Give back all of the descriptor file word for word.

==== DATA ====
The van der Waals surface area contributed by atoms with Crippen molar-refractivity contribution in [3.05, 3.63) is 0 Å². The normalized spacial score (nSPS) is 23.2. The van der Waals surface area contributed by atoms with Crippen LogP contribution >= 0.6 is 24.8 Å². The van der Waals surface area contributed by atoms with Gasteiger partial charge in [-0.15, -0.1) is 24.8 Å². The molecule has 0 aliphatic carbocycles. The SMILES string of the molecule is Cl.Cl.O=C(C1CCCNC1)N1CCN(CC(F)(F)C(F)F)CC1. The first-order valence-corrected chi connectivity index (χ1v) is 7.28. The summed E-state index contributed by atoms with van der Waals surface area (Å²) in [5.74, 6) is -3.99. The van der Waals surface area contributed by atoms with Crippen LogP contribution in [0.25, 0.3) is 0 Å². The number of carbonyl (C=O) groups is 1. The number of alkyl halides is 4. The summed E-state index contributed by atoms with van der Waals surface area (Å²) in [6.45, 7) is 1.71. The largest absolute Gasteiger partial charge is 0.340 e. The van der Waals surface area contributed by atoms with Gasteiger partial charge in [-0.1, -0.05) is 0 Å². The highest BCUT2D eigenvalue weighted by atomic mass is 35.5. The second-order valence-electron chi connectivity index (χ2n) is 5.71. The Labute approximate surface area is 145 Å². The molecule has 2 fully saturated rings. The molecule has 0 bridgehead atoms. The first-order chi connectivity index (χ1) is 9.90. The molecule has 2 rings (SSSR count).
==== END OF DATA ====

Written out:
The van der Waals surface area contributed by atoms with Crippen molar-refractivity contribution in [3.05, 3.63) is 0 Å². The normalized spacial score (nSPS) is 23.2. The van der Waals surface area contributed by atoms with Crippen LogP contribution >= 0.6 is 24.8 Å². The van der Waals surface area contributed by atoms with Gasteiger partial charge in [-0.15, -0.1) is 24.8 Å². The molecule has 0 aliphatic carbocycles. The SMILES string of the molecule is Cl.Cl.O=C(C1CCCNC1)N1CCN(CC(F)(F)C(F)F)CC1. The first-order valence-corrected chi connectivity index (χ1v) is 7.28. The summed E-state index contributed by atoms with van der Waals surface area (Å²) in [5.74, 6) is -3.99. The van der Waals surface area contributed by atoms with Crippen LogP contribution in [0.25, 0.3) is 0 Å². The number of carbonyl (C=O) groups is 1. The number of alkyl halides is 4. The summed E-state index contributed by atoms with van der Waals surface area (Å²) in [6.45, 7) is 1.71. The largest absolute Gasteiger partial charge is 0.340 e. The van der Waals surface area contributed by atoms with Gasteiger partial charge in [-0.1, -0.05) is 0 Å². The highest BCUT2D eigenvalue weighted by atomic mass is 35.5. The second-order valence-electron chi connectivity index (χ2n) is 5.71. The Labute approximate surface area is 145 Å². The molecule has 2 fully saturated rings. The molecule has 0 bridgehead atoms. The first-order chi connectivity index (χ1) is 9.90. The molecule has 2 rings (SSSR count).